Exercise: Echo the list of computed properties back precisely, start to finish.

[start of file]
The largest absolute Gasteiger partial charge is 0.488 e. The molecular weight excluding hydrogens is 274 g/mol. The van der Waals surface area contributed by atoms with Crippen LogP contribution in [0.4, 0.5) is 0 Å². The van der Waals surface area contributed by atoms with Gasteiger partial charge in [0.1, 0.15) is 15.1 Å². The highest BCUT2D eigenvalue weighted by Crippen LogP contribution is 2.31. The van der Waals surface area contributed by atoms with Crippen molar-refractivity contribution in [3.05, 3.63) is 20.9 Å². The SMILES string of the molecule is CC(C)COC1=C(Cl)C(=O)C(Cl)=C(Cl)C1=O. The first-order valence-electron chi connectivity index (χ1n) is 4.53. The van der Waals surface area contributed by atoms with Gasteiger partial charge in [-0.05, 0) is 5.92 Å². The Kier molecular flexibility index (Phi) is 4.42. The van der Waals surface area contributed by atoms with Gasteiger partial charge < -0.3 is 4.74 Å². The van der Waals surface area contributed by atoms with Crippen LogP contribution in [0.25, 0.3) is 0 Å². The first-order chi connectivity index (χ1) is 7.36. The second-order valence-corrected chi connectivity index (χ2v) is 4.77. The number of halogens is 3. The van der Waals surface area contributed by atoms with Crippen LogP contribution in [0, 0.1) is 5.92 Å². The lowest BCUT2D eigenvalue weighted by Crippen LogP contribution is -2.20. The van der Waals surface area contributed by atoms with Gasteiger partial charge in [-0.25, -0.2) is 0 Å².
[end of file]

The largest absolute Gasteiger partial charge is 0.488 e. The molecular weight excluding hydrogens is 274 g/mol. The van der Waals surface area contributed by atoms with Crippen LogP contribution in [0.4, 0.5) is 0 Å². The van der Waals surface area contributed by atoms with Gasteiger partial charge in [0.1, 0.15) is 15.1 Å². The highest BCUT2D eigenvalue weighted by Crippen LogP contribution is 2.31. The van der Waals surface area contributed by atoms with Crippen molar-refractivity contribution in [3.05, 3.63) is 20.9 Å². The SMILES string of the molecule is CC(C)COC1=C(Cl)C(=O)C(Cl)=C(Cl)C1=O. The first-order valence-electron chi connectivity index (χ1n) is 4.53. The van der Waals surface area contributed by atoms with Gasteiger partial charge in [-0.05, 0) is 5.92 Å². The Kier molecular flexibility index (Phi) is 4.42. The van der Waals surface area contributed by atoms with Gasteiger partial charge < -0.3 is 4.74 Å². The van der Waals surface area contributed by atoms with Crippen LogP contribution in [0.25, 0.3) is 0 Å². The first-order chi connectivity index (χ1) is 7.36. The second-order valence-corrected chi connectivity index (χ2v) is 4.77. The number of halogens is 3. The van der Waals surface area contributed by atoms with Crippen LogP contribution in [0, 0.1) is 5.92 Å². The lowest BCUT2D eigenvalue weighted by Crippen LogP contribution is -2.20. The van der Waals surface area contributed by atoms with Gasteiger partial charge in [-0.25, -0.2) is 0 Å².